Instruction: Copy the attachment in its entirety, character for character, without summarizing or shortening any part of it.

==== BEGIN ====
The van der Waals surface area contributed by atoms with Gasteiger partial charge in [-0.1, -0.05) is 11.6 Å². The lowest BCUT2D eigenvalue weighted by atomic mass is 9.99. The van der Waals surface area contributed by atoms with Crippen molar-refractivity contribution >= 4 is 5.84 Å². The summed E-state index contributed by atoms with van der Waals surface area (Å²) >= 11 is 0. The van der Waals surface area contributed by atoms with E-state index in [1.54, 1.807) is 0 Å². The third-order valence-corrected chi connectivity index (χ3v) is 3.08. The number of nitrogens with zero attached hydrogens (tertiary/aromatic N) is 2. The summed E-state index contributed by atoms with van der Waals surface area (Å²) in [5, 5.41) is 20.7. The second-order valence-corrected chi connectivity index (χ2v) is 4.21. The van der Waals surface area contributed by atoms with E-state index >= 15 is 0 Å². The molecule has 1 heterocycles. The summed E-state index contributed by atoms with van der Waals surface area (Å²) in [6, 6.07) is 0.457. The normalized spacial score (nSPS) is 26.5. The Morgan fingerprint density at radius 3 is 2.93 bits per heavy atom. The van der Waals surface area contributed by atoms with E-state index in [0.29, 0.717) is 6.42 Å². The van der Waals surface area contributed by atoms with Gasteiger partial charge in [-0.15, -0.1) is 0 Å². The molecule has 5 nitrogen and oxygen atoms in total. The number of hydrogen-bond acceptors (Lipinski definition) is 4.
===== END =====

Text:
The van der Waals surface area contributed by atoms with Gasteiger partial charge in [-0.1, -0.05) is 11.6 Å². The lowest BCUT2D eigenvalue weighted by atomic mass is 9.99. The van der Waals surface area contributed by atoms with Crippen molar-refractivity contribution >= 4 is 5.84 Å². The summed E-state index contributed by atoms with van der Waals surface area (Å²) >= 11 is 0. The van der Waals surface area contributed by atoms with E-state index in [1.54, 1.807) is 0 Å². The third-order valence-corrected chi connectivity index (χ3v) is 3.08. The number of nitrogens with zero attached hydrogens (tertiary/aromatic N) is 2. The summed E-state index contributed by atoms with van der Waals surface area (Å²) in [5, 5.41) is 20.7. The second-order valence-corrected chi connectivity index (χ2v) is 4.21. The van der Waals surface area contributed by atoms with E-state index >= 15 is 0 Å². The molecule has 1 heterocycles. The summed E-state index contributed by atoms with van der Waals surface area (Å²) in [6, 6.07) is 0.457. The normalized spacial score (nSPS) is 26.5. The Morgan fingerprint density at radius 3 is 2.93 bits per heavy atom. The van der Waals surface area contributed by atoms with E-state index in [0.29, 0.717) is 6.42 Å². The van der Waals surface area contributed by atoms with Gasteiger partial charge in [-0.15, -0.1) is 0 Å². The molecule has 5 nitrogen and oxygen atoms in total. The number of hydrogen-bond acceptors (Lipinski definition) is 4.